The gradual implementation of colorectal cancer (CRC) population screening programmes throughout Spain's autonomous communities is prompting a considerable increase in the number of colonoscopies performed, resulting from positive faecal occult blood (FOB) tests and indications for the endoscopic surveillance of lesions detected in previous colonoscopies. It is estimated that 20–25% of colonoscopies performed on the over 50s correspond to endoscopic surveillance indications,1–3 resulting from both population screening programmes and the assessment of patients with gastrointestinal symptoms. These entail a significant cost for the health system and use up a significant number of the limited colonoscopies on offer, with indications that are not always correct. Specifically, in 21.99‰ of population screening candidates, a colorectal lesion will be detected, resected and subsequently require endoscopic surveillance.4 Conversely, the rate of progression from advanced adenoma to CRC cannot be accurately determined. It is estimated to be low and to range from 2.6% in the 50–59 age group to 5.6% in the population aged ≥80 on an annual basis.5 It is essential for endoscopic surveillance to be targeted to patients who reap real benefits from the procedure, with the minimum frequency required in order to achieve optimum CRC prevention, thereby avoiding colonoscopy discomfort and complications and limiting the number of explorations with a dubious degree of efficacy.

The objective of this review is to establish a suitable stratification for the risk of metachronous CRC following the removal of colorectal polyps or those overlooked in previous investigations and to determine suitable surveillance intervals based on the available scientific evidence.6 At present, the available evidence is based on observational studies in which the indicated interval for a repeat follow-up colonoscopy is arbitrary.7,8 Most studies assess the efficacy of follow-up colonoscopy based on intermediate endpoints (advanced adenoma detection rate) rather than final endpoints (incidence and mortality).9,10 The results of current studies involving Spanish sites will help to bring forth new evidence to determine which are high-risk situations following the removal of colorectal polyps and which are the most suitable surveillance intervals in these different contexts, as well as to understand the carcinogenic pathways involved, based on the associated precursor lesion and the potential use of molecular markers in the stratification of CRC risk.11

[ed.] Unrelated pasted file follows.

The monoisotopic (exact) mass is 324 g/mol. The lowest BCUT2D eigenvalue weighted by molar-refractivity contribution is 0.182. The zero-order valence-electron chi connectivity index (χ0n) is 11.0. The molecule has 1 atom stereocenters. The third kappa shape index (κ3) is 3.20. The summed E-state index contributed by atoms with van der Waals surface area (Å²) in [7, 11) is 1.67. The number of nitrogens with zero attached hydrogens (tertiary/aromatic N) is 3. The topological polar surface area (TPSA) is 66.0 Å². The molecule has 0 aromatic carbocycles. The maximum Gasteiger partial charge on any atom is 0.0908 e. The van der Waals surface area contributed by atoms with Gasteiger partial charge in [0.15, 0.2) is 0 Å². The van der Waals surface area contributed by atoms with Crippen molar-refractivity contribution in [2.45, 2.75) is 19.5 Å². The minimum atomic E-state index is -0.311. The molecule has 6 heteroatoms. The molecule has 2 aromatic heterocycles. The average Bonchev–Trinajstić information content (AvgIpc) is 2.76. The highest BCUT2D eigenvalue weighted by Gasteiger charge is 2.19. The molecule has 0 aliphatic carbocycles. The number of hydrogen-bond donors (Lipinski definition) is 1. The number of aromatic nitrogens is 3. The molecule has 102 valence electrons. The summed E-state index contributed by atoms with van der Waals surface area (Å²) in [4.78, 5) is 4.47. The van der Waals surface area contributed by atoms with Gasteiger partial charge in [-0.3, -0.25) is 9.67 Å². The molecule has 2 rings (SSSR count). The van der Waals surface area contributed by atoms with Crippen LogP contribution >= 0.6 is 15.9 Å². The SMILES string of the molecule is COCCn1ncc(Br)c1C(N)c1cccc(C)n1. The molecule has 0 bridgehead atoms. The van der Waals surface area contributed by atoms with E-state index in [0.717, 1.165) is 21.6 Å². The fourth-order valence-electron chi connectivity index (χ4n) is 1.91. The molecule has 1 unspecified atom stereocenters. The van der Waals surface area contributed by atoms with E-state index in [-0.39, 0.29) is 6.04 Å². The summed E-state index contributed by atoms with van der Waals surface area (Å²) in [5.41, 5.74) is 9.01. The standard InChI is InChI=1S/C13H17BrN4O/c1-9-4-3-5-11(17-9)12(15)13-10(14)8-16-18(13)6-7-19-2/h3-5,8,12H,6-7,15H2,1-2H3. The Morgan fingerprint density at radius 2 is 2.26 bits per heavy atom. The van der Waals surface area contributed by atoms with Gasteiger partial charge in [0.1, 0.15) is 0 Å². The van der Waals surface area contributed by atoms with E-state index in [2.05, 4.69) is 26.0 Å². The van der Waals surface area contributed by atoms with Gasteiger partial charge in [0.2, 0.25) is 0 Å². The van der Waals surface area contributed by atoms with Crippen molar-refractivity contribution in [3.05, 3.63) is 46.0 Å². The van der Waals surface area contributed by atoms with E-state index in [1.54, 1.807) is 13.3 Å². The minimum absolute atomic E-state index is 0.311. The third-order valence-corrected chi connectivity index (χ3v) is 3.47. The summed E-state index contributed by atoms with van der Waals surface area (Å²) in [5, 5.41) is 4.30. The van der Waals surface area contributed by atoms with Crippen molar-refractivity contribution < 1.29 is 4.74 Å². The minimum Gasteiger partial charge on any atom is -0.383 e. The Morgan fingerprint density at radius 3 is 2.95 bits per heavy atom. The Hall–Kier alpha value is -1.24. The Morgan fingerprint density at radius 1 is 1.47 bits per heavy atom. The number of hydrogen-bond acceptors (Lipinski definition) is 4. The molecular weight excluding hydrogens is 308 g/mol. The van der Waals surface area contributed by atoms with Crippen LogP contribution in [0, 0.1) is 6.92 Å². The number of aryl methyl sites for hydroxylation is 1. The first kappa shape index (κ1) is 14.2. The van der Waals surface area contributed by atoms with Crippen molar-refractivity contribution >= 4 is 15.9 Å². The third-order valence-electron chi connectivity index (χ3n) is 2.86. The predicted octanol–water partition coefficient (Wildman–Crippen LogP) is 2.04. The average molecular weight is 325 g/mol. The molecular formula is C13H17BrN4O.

Methods

This document was prepared after a consensus meeting between professionals from the main scientific societies involved in endoscopic surveillance: the Spanish Association of Gastroenterology, the Spanish Society of Digestive Endoscopy, the Spanish Society of Family and Community Medicine and the Spanish Society of Epidemiology.

The objective of said meeting was to unify the endoscopic follow-up criteria in our setting in order to reduce variability in decision making, to establish a reference in the routine clinical practice of the professionals involved and to extend the recommendations to CRC population screening programmes.

The starting document for the review of the evidence and established recommendations listed below was the European Society of Gastrointestinal Endoscopy Guideline, published in 2013,12 as well as the British Society of Gastroenterology 2017 position statement on the follow-up of serrated polyps.13 An exhaustive literature search was performed based on the scientific evidence available up to December 2017, initially focusing on systematic reviews, meta-analyses and clinical practice guidelines published on MEDLINE, EMBASE and the Cochrane Library. However, the selection was later broadened to include clinical studies from the above-mentioned information sources. The references noted in the documents consulted were also assessed. The search strategy used was: